By Michael Cunningham
What you are about to read is my interpretation of the movie Oldboy. If you haven’t watched it yet then please do, it’s one of the best movies ever made. But be warned: it’s not for weak stomachs.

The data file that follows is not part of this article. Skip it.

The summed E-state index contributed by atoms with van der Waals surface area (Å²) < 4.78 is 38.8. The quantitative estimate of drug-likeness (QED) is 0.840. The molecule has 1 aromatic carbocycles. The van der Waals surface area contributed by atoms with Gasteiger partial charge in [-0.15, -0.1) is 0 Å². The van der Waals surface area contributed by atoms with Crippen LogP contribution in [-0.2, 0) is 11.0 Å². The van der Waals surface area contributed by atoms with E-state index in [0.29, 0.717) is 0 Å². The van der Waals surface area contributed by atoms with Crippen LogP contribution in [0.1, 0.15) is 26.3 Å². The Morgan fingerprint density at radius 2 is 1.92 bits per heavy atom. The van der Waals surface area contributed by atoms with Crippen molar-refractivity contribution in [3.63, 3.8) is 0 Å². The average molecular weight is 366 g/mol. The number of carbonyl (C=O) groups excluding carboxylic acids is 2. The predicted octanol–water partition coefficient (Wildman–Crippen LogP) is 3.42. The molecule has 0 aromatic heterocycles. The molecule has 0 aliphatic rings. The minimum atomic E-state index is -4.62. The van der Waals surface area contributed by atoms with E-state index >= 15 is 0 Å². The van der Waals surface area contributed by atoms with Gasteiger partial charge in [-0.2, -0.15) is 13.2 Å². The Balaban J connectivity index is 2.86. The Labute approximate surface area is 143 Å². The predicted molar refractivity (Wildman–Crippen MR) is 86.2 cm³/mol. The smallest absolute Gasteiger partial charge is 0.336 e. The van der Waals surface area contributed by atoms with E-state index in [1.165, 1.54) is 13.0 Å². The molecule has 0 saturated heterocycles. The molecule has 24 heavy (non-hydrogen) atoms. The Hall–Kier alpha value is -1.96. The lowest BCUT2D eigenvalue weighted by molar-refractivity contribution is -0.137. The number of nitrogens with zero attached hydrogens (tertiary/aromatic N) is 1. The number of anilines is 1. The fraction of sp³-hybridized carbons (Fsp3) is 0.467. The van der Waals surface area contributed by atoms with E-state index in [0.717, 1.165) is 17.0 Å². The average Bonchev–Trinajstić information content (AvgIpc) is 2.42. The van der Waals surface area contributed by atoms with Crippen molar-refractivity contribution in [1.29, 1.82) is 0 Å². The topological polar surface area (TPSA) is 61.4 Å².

Quick synopsis: the film follows Oh Dae-Su who is released into the world after being locked up for 15 years for no apparent reason by an unknown captor. This is a revenge film which obliterates any that came before it, except maybe The Count of Monte Cristo. The movie holds a 80% Fresh rating on Rotten Tomatoes out of 127 reviews and Roger Ebert called it ‘a powerful film not because of what it depicts, but because of the depths of the human heart which is strips bare.’ Spike Lee is also planning on making a joint out of it, so be sure to watch it before he does. This interpretation came to me like a vision after I had watched the film and struggled to fall asleep. Shuffling around in bed I was reflecting on the final scene in the snow, and was wondering why the lady was touched by the words ‘Even though I’m no better than a beast, don’t I have the right to live?’ written on Oh Dae-Su’s letter. Then it hit me, BAM, right in the face! I rushed to wake my cousin up, who I had watched it with, but he was dead. So I started writing frantically, desperate to catch my train of thought before it left the station. What follows is the interpretation…